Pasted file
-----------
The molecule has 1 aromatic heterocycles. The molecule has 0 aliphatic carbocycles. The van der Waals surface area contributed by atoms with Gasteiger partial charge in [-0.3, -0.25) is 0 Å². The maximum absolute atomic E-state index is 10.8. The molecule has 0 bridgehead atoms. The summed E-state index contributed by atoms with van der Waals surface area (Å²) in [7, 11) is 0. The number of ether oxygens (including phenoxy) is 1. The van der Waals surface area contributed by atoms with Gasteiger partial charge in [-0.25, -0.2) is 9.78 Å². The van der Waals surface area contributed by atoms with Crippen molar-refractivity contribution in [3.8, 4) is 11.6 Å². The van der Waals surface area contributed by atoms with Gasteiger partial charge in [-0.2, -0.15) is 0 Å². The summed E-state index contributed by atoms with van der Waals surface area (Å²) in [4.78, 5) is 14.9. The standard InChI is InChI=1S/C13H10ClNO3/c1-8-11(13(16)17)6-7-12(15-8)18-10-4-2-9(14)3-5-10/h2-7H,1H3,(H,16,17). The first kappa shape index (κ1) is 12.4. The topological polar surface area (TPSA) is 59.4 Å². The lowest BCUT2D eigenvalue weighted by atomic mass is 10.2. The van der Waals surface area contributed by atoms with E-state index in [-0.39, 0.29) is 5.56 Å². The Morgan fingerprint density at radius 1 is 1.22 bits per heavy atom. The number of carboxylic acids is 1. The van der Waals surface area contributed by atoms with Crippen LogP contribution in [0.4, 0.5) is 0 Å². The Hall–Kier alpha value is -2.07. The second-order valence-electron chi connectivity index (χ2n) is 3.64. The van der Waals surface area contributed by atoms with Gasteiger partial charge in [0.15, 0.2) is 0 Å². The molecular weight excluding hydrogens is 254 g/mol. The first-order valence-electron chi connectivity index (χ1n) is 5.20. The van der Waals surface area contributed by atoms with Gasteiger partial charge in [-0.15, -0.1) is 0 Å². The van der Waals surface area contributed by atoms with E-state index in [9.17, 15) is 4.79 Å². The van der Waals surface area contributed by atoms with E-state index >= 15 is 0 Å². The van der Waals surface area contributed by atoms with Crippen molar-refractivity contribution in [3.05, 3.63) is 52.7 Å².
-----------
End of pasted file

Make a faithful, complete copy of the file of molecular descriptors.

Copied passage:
The molecule has 1 aromatic heterocycles. The molecule has 0 aliphatic carbocycles. The van der Waals surface area contributed by atoms with Gasteiger partial charge in [-0.3, -0.25) is 0 Å². The maximum absolute atomic E-state index is 10.8. The molecule has 0 bridgehead atoms. The summed E-state index contributed by atoms with van der Waals surface area (Å²) in [7, 11) is 0. The number of ether oxygens (including phenoxy) is 1. The van der Waals surface area contributed by atoms with Gasteiger partial charge in [-0.25, -0.2) is 9.78 Å². The van der Waals surface area contributed by atoms with Crippen molar-refractivity contribution in [3.8, 4) is 11.6 Å². The van der Waals surface area contributed by atoms with Gasteiger partial charge in [-0.2, -0.15) is 0 Å². The summed E-state index contributed by atoms with van der Waals surface area (Å²) in [4.78, 5) is 14.9. The standard InChI is InChI=1S/C13H10ClNO3/c1-8-11(13(16)17)6-7-12(15-8)18-10-4-2-9(14)3-5-10/h2-7H,1H3,(H,16,17). The first kappa shape index (κ1) is 12.4. The topological polar surface area (TPSA) is 59.4 Å². The lowest BCUT2D eigenvalue weighted by atomic mass is 10.2. The van der Waals surface area contributed by atoms with E-state index in [-0.39, 0.29) is 5.56 Å². The Morgan fingerprint density at radius 1 is 1.22 bits per heavy atom. The number of carboxylic acids is 1. The van der Waals surface area contributed by atoms with Crippen LogP contribution in [0.4, 0.5) is 0 Å². The Hall–Kier alpha value is -2.07. The second-order valence-electron chi connectivity index (χ2n) is 3.64. The van der Waals surface area contributed by atoms with Gasteiger partial charge in [0.15, 0.2) is 0 Å². The molecular weight excluding hydrogens is 254 g/mol. The first-order valence-electron chi connectivity index (χ1n) is 5.20. The van der Waals surface area contributed by atoms with Gasteiger partial charge in [-0.15, -0.1) is 0 Å². The van der Waals surface area contributed by atoms with E-state index in [9.17, 15) is 4.79 Å². The van der Waals surface area contributed by atoms with E-state index >= 15 is 0 Å². The van der Waals surface area contributed by atoms with Crippen molar-refractivity contribution in [3.05, 3.63) is 52.7 Å².